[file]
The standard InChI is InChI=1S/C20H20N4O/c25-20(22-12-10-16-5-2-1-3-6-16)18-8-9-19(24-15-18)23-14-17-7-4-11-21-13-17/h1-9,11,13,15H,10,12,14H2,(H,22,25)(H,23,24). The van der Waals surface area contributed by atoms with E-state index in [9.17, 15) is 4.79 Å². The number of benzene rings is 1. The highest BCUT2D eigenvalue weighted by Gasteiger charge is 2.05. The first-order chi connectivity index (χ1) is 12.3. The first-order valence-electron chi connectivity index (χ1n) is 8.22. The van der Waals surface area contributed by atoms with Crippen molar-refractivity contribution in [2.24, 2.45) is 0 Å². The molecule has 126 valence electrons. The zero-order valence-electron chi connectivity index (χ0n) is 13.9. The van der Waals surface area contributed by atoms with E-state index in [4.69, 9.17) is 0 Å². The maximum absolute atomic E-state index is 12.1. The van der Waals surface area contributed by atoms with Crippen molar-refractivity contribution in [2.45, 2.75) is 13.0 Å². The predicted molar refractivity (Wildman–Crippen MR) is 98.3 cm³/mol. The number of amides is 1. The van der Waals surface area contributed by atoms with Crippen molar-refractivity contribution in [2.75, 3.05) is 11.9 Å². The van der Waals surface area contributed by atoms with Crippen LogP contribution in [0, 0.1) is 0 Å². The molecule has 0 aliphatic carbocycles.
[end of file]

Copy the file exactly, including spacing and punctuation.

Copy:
The standard InChI is InChI=1S/C20H20N4O/c25-20(22-12-10-16-5-2-1-3-6-16)18-8-9-19(24-15-18)23-14-17-7-4-11-21-13-17/h1-9,11,13,15H,10,12,14H2,(H,22,25)(H,23,24). The van der Waals surface area contributed by atoms with E-state index in [9.17, 15) is 4.79 Å². The number of benzene rings is 1. The highest BCUT2D eigenvalue weighted by Gasteiger charge is 2.05. The first-order chi connectivity index (χ1) is 12.3. The first-order valence-electron chi connectivity index (χ1n) is 8.22. The van der Waals surface area contributed by atoms with Crippen molar-refractivity contribution in [2.24, 2.45) is 0 Å². The molecule has 126 valence electrons. The zero-order valence-electron chi connectivity index (χ0n) is 13.9. The van der Waals surface area contributed by atoms with E-state index in [4.69, 9.17) is 0 Å². The maximum absolute atomic E-state index is 12.1. The van der Waals surface area contributed by atoms with Crippen molar-refractivity contribution in [2.45, 2.75) is 13.0 Å². The predicted molar refractivity (Wildman–Crippen MR) is 98.3 cm³/mol. The number of amides is 1. The van der Waals surface area contributed by atoms with Crippen molar-refractivity contribution in [2.75, 3.05) is 11.9 Å². The van der Waals surface area contributed by atoms with Crippen LogP contribution in [0, 0.1) is 0 Å². The molecule has 0 aliphatic carbocycles.